Health tech / Technology / VR / Women in tech

This NoVa founder is bringing job training into the metaverse

Woman-owned health IT firm Nolij works in the federal contracting space and is in the midst of building a virtual reality lab for onboarding and training.

Ashley Mehta, CEO of Nolij. (Courtesy photo)
Correction: The spelling of Ashley Mehta's last name has been updated throughout. (1/10/21, 10:15 a.m.)
When Ashley Mehta set out to create her own company in the early 2010s, she followed the method of many successful founders: She wanted something, so she built it.

“I just really felt a need for more women-owned small businesses and decided that I think a lot of women would like to work for women,” Mehta told “So I wanted to really create a women-owned company in federal health IT supporting women veterans, supporting our community, and just do an excellent job in health IT services.”

Accordingly, after a career working in the consulting game, Mehta founded her Vienna, Virginia-based company Nolij (pronounced like knowledge) in 2012. The 150-person company delivers testing, enterprise architecture, electronic record modernization, data analytics and agile transformation, primarily to federal agencies like the US Departments of Defense, Health and Human Services (HHS) and Homeland Security. The company was also recently named on the 2021 Inc Best in Business awards, honoring positive impact companies, for its outreach work supporting women veterans and healthcare workers.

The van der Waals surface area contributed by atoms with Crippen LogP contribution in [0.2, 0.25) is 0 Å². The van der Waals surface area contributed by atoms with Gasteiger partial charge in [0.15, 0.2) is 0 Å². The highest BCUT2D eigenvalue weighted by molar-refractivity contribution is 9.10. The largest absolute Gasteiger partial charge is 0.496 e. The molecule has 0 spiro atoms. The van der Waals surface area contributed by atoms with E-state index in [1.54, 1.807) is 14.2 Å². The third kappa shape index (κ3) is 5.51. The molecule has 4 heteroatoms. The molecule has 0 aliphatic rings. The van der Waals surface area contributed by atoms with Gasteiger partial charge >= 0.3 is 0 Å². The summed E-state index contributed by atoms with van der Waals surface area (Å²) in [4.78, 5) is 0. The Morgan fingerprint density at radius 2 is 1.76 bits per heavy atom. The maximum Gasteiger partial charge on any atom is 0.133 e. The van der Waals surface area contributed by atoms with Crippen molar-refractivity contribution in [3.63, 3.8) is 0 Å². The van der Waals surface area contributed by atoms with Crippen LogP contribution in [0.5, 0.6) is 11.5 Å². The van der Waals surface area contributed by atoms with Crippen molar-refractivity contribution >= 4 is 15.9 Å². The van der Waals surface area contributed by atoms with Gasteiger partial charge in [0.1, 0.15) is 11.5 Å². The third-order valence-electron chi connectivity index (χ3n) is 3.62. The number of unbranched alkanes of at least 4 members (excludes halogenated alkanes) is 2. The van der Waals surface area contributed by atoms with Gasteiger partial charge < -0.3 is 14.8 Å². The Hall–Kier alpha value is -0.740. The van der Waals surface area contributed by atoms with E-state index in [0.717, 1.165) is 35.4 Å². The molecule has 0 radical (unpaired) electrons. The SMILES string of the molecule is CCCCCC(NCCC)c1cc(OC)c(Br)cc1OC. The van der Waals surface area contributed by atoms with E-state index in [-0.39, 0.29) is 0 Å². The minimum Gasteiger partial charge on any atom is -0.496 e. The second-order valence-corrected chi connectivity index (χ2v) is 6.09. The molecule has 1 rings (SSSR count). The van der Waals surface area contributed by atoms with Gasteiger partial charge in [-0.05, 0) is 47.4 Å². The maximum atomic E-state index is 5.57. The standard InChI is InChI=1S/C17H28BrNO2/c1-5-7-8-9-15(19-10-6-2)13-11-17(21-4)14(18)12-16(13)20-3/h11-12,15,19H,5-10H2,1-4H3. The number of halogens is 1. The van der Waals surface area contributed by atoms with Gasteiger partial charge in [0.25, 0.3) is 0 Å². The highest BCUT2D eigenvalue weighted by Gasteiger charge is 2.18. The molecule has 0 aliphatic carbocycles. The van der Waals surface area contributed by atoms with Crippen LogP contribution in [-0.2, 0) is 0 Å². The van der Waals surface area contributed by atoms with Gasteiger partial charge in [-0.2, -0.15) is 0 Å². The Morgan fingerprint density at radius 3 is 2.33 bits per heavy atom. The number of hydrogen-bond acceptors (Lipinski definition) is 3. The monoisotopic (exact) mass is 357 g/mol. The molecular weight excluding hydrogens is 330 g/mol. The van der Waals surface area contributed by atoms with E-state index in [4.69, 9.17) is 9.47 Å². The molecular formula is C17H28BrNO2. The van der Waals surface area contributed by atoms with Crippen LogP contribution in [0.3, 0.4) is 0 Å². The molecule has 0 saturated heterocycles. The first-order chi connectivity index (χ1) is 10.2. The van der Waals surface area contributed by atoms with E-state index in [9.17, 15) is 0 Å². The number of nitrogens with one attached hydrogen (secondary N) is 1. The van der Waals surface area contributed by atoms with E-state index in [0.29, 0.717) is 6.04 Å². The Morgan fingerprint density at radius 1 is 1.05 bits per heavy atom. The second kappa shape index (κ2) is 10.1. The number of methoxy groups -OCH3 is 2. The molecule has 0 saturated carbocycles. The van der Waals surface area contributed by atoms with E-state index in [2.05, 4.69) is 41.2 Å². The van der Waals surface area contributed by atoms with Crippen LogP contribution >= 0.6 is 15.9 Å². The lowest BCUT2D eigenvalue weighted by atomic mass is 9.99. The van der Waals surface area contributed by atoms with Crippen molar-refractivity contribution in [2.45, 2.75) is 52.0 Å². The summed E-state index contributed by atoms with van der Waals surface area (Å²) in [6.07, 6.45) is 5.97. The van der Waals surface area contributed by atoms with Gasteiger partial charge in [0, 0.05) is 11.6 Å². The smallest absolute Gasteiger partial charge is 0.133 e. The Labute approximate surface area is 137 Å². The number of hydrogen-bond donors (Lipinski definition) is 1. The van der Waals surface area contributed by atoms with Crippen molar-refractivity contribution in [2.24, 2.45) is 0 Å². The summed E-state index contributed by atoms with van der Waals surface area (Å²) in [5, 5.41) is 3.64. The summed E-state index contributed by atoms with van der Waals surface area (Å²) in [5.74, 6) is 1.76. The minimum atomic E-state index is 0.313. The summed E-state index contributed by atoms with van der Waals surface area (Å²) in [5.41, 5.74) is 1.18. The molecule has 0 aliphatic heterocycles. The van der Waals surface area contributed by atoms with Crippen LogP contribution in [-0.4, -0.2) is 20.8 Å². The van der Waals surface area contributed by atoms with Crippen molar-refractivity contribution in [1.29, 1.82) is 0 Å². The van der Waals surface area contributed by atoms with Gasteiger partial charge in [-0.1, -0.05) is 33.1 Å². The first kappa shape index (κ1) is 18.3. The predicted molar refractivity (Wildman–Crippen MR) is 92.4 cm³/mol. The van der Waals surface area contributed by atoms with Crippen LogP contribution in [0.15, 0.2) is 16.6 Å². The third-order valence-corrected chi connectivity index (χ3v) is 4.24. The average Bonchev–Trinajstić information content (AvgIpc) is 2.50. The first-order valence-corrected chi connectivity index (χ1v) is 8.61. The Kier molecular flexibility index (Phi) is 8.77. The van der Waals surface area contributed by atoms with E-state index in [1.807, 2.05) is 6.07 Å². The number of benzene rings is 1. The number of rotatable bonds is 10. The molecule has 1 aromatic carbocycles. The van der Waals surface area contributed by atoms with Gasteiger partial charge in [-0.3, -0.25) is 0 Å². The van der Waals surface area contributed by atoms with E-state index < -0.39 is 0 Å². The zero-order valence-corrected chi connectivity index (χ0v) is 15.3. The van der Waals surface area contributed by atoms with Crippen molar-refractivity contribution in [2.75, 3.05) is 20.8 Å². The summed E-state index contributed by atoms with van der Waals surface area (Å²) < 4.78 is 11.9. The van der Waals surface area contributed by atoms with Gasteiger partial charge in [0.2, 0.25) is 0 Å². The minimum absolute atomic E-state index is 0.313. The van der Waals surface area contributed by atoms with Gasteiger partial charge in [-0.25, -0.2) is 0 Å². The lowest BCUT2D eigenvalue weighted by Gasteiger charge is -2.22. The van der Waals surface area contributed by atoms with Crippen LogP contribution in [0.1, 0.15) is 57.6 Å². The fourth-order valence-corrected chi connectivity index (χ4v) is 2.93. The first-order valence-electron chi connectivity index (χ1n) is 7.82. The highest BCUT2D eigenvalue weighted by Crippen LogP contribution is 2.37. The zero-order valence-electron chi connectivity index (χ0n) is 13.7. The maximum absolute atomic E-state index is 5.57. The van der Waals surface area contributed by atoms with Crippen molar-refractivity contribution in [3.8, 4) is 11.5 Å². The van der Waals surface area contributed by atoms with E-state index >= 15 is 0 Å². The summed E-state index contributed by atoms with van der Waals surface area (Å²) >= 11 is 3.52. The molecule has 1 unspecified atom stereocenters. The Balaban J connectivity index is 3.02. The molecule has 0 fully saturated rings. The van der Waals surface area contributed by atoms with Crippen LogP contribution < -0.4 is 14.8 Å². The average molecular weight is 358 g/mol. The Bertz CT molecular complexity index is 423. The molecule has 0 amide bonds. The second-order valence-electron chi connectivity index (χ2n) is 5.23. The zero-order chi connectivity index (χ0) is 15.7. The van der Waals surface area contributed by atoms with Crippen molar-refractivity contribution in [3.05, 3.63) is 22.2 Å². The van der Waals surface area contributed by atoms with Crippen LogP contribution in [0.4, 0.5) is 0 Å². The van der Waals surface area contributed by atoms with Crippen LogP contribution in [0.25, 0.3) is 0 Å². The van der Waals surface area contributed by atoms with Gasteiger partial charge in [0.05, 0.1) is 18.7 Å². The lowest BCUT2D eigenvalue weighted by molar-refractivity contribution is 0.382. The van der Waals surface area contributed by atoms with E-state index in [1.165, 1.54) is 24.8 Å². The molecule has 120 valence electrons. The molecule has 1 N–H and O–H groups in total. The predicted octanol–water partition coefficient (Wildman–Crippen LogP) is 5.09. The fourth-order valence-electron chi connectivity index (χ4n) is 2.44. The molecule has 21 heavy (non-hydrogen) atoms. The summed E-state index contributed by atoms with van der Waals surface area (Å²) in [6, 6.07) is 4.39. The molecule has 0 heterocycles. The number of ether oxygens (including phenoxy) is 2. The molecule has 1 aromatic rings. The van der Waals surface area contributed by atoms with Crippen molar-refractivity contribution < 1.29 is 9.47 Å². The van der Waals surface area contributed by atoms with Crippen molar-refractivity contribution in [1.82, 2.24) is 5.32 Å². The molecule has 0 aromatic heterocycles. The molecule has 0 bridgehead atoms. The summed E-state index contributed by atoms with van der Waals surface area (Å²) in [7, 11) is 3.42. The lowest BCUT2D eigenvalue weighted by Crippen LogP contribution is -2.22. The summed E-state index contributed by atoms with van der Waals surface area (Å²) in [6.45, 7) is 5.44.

In 2022, Mehta said, Nolij is looking to push into new technologies. For one, it’s working on an artificial intelligence project with HHS for procurement.

One of its most noteworthy projects for 2022, though, is the virtual reality lab Nolij is in the midst of creating and building products for. The lab is equipped with multiple headsets, workstations and software platforms, and the idea is for companies to use VR to help with onboarding and training. It’s a VR use that Mehta said is growing in demand with companies looking to attract young talent.

“It’s just a fun product or technology to use that gets people into a different mindset,” Mehta said. “You feel like you’re actually there versus just taking a training online or an onboarding through like a web conference tool. This is more fun and more interactive and a lot more hands on, too.”

In the new year, Mehta said she hopes to continue expanding in the emerging technology space, be it in the metaverse or attracting new talent (and retaining current staff). She also hopes the federal government can make more room in IT contracting specifically for women-owned small businesses.

“As an owner, you wake up every day and you think, what can you do more for your employees, what can you do more for your clients?” Mehta said. “So, as we kind of progress into 2022, we might create more benefits for employees, think of new ways to service our clients, like the metaverse and virtual reality products, and just continue providing excellent services on our projects.”

In other words: She wants something, so she’s building it.


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